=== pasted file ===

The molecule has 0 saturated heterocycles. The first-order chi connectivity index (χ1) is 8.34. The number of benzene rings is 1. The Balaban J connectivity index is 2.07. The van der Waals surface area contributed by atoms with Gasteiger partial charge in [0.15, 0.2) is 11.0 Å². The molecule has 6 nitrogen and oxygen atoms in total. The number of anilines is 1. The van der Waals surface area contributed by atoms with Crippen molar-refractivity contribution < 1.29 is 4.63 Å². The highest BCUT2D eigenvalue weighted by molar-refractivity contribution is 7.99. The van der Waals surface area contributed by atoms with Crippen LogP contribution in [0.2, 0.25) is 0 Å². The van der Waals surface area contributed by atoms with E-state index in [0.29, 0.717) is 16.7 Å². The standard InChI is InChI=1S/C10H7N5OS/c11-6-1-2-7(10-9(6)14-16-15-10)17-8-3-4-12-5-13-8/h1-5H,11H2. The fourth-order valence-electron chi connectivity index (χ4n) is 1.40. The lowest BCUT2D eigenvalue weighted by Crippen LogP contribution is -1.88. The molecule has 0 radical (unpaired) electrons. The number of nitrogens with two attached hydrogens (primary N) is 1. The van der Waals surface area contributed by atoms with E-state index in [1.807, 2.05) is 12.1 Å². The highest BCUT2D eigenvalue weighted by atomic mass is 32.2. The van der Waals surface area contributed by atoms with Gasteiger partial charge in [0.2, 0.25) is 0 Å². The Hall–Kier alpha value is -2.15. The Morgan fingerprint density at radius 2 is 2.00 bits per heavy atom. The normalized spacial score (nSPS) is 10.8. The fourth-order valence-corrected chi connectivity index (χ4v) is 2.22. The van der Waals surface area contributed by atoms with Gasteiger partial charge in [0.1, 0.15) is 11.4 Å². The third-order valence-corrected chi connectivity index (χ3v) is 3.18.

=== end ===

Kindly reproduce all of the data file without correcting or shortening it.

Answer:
The molecule has 0 saturated heterocycles. The first-order chi connectivity index (χ1) is 8.34. The number of benzene rings is 1. The Balaban J connectivity index is 2.07. The van der Waals surface area contributed by atoms with Gasteiger partial charge in [0.15, 0.2) is 11.0 Å². The molecule has 6 nitrogen and oxygen atoms in total. The number of anilines is 1. The van der Waals surface area contributed by atoms with Crippen molar-refractivity contribution < 1.29 is 4.63 Å². The highest BCUT2D eigenvalue weighted by molar-refractivity contribution is 7.99. The van der Waals surface area contributed by atoms with Crippen LogP contribution in [0.2, 0.25) is 0 Å². The van der Waals surface area contributed by atoms with E-state index in [0.29, 0.717) is 16.7 Å². The standard InChI is InChI=1S/C10H7N5OS/c11-6-1-2-7(10-9(6)14-16-15-10)17-8-3-4-12-5-13-8/h1-5H,11H2. The fourth-order valence-electron chi connectivity index (χ4n) is 1.40. The lowest BCUT2D eigenvalue weighted by Crippen LogP contribution is -1.88. The molecule has 0 radical (unpaired) electrons. The number of nitrogens with two attached hydrogens (primary N) is 1. The van der Waals surface area contributed by atoms with E-state index in [1.807, 2.05) is 12.1 Å². The highest BCUT2D eigenvalue weighted by atomic mass is 32.2. The van der Waals surface area contributed by atoms with Gasteiger partial charge in [0.2, 0.25) is 0 Å². The Hall–Kier alpha value is -2.15. The Morgan fingerprint density at radius 2 is 2.00 bits per heavy atom. The normalized spacial score (nSPS) is 10.8. The fourth-order valence-corrected chi connectivity index (χ4v) is 2.22. The van der Waals surface area contributed by atoms with Gasteiger partial charge in [0.1, 0.15) is 11.4 Å². The third-order valence-corrected chi connectivity index (χ3v) is 3.18.